Police close hundreds of 'Darknet' sites
Police have closed hundreds of online "dark" markets selling illegal drugs, weapons and services, arresting 17 people in a massive international operation against the Tor network that allows users to be invisible online.
Investigators from the United States and 16 European countries, including France, Germany and Britain, on Thursday "undertook a joint action against dark markets running as hidden services on Tor network," the Europol police agency said in a statement.
Tor is an encryption service that masks a computer user's identifying IP address, allowing them to set up private web connections in what is known as the Darknet -- a hidden network used for both licit and illicit ends.
"The action aimed to stop the sale, distribution and promotion of illegal and harmful items, including weapons and drugs, which were being sold on online 'dark' marketplaces," Europol said.
A total of 414 sites have been seized and closed down in the operation codenamed "Onymous", but Europol declined to say how it had identified vendors and administrators on the supposedly anonymous Darknet.
The operation seized virtual Bitcoins, used to carry out transactions, worth one million dollars (800,000 euros), 180,000 euros in cash as well as unspecified drugs.
"We are not 'just' removing these services from the open Internet," said Troels Oerting, the head of Europol's EC3 cybercrime unit.
"This time we have also hit services on the Darknet using Tor where, for a long time, criminals have considered themselves beyond reach.
We can now show that they are neither invisible nor untouchable.
"- Silk Road -Cybercrime expert Lodewijk van Zwieten at the Dutch public prosecutor's office said: "This is not the end.
""Behind these markets sit people who earn millions of euros.
It's their turn next," Van Zwieten said on the prosecutor's website.
US authorities on Thursday said they had shut down a reincarnation of the Silk Road online black market bazaar for drugs and other illicit goods and charged its alleged 26-year-old operator.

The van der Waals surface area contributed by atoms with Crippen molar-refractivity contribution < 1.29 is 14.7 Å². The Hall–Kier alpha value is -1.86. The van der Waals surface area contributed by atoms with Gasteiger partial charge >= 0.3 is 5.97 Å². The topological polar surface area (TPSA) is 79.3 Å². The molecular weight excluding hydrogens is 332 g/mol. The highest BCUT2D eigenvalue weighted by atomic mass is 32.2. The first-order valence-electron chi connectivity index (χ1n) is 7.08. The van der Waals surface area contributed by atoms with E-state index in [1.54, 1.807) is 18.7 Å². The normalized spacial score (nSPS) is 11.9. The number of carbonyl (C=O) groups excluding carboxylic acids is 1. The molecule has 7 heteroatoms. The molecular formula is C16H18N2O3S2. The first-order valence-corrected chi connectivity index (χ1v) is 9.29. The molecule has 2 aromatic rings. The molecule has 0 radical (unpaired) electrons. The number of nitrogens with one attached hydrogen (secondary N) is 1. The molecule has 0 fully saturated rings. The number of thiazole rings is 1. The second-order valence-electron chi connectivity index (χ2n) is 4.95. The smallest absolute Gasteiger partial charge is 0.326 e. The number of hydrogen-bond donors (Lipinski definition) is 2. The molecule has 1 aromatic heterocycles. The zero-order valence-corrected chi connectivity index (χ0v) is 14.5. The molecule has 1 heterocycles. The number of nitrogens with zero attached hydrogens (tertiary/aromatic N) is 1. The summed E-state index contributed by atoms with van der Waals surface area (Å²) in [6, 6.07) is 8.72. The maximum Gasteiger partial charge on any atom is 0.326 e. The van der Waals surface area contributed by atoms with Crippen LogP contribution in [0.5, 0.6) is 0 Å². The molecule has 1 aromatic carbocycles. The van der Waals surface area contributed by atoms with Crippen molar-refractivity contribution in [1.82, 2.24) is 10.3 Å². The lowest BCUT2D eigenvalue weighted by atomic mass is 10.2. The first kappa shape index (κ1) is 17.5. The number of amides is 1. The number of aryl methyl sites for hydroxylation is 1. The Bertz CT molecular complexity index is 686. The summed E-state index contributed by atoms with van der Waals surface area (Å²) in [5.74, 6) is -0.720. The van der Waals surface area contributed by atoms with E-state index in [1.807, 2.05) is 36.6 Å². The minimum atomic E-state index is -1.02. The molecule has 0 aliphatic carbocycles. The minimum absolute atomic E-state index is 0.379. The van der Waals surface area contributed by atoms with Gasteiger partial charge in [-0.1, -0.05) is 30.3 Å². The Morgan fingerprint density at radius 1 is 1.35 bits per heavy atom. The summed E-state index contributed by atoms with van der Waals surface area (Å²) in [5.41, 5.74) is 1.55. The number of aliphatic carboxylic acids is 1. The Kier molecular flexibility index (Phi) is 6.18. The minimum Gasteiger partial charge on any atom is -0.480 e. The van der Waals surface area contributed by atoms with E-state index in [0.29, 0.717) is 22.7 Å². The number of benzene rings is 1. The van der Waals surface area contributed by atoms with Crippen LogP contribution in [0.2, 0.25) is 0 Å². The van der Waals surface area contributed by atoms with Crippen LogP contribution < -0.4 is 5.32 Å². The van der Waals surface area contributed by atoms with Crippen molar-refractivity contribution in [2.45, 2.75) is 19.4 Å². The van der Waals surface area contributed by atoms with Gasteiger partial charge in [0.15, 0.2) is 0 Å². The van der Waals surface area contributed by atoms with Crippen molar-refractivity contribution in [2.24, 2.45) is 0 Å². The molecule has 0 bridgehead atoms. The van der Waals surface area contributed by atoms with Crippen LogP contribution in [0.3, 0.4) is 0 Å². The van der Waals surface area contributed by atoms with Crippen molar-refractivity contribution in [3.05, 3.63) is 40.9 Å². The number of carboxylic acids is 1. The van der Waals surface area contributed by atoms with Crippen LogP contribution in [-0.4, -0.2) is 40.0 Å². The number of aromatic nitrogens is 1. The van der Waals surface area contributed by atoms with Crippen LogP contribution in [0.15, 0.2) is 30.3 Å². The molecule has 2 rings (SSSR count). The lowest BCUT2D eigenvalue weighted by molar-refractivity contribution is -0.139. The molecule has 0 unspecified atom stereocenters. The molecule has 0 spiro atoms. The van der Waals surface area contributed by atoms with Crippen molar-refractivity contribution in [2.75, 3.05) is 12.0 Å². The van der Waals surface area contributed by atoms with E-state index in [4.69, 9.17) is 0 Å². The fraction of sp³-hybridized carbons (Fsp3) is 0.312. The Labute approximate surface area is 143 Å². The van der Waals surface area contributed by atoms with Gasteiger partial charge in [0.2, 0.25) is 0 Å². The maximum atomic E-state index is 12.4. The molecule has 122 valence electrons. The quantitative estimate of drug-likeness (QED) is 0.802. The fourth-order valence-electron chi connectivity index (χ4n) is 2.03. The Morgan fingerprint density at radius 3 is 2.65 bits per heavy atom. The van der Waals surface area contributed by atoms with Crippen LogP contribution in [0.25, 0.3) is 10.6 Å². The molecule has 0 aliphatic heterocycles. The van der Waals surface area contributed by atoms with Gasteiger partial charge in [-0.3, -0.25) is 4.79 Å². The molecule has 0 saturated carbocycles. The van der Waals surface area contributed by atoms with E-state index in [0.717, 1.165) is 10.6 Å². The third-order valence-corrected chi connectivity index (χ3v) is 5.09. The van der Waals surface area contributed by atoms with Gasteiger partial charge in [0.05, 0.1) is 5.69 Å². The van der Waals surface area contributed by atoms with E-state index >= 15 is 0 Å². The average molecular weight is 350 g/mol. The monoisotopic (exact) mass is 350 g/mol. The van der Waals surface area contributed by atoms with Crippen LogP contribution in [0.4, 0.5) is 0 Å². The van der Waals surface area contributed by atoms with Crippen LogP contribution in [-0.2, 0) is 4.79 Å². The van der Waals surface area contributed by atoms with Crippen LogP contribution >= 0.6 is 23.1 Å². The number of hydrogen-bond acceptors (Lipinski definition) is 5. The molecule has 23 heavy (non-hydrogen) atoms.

US prosecutors say Silk Road 2.
0 enabled more than 100,000 people to buy and sell illegal drugs and other contraband anonymously over the Internet after its predecessor was shut down in 2013.
Blake Benthall was arrested by the FBI in San Francisco on Wednesday and faces charges including conspiring to commit narcotics trafficking, conspiring to commit computer hacking, conspiring to traffic in forged documents and money laundering conspiracy.
He faces a maximum sentence of life in prison if convicted.
Silk Road announced in a message last November it had reopened, declaring it had "risen from the ashes" a month after the US Federal Bureau of Investigation originally took it down.
Its alleged original mastermind, Ross William Ulbricht, who is accused of using the handle "Dread Pirate Roberts" to run the site, is awaiting trial in New York.
In February, he pleaded not guilty to drug and money laundering charges.
Prosecutors described Silk Road 2.
0 as one of the most extensive, sophisticated and widely used criminal online marketplaces.
It was virtually identical to its predecessor and accessible only through Tor, originally an acronym for The Onion Router.
Designed as an anti-censorship navigator, Tor affords web anonymity by shifting the apparent identity of a user's computer around the world by changing its IP address.
© 2014 AFP